After 30 years in business, why go public then? “We were ready for a bigger stage, to be a truly global player. And it worked,” said Sicard.

The Kinaxis IPO was one of the most successful of the year, and since then the company has consistently reported double-digit growth.

“For us, going public put us on the world’s stage.”

While giving advice to other startups on the right time to go public is tricky because every circumstance is individual, Sicard says seeking the advice of other experienced founders and CEOs is invaluable. Back in 2014, he tapped into the Ottawa business and tech community. “You know, so many others have come before you. One thing I learned is just how fantastic the Ottawa network is, how collaborative they are, and how open and transparent they are with sharing their experiences and learnings.”

He also advises startups to consider shareholders as partners who can offer valuable advice and even help with lead generation. “Shareholders can really be collaborators in your business because they really care about your success.”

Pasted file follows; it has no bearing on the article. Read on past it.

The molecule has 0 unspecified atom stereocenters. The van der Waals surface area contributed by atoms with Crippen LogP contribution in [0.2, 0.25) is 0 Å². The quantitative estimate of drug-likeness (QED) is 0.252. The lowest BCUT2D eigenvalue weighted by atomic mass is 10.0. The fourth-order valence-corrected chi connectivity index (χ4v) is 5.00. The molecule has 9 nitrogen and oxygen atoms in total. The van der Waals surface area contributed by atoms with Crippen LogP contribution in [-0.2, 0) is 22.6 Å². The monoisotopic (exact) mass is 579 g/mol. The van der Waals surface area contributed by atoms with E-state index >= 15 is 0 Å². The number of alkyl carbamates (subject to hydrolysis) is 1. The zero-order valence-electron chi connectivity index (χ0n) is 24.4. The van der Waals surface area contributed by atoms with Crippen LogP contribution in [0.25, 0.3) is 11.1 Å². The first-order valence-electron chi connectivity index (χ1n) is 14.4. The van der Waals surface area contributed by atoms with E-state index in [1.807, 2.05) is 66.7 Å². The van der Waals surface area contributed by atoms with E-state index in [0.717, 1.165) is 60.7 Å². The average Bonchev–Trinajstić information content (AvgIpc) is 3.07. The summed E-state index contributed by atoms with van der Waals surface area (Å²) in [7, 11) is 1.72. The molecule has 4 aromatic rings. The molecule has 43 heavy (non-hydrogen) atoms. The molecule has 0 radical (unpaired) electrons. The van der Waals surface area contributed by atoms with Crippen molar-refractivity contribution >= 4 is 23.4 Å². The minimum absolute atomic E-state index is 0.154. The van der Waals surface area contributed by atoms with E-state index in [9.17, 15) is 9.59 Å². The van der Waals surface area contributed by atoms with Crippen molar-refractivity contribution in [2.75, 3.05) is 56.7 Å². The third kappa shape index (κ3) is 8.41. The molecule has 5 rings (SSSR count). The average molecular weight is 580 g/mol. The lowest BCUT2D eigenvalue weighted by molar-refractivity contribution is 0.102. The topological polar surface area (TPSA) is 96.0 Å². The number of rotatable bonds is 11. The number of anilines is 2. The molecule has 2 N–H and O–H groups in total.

Members of the Kinaxis team

Members of the Kinaxis team

The future is big and bright

As Sicard and his team look towards a milestone 40th anniversary in 2024, he says their ambitions aren’t just financial, but centre on bringing value to the planet and society. He also sees a future where supply chain management becomes its own macro business category.

“Five to 10 years from now, there will be a macro category around supply chains that doesn’t exist right now,” he says. “Today there’s a macro category around CRM (customer relationship management), around workforce management and it won’t be long before there’s a supply chain management category.”

While Kinaxis aims to be the company at the top of this supply chain management pillar, it’s also important to Sicard that they stay true to their roots. “We’re a global company and we serve some of the largest global companies in the world, but our technology is Canadian-made. We’re very proud of that, and we’re going to continue to hold true to that as we grow.”

To learn more about Kinaxis, visit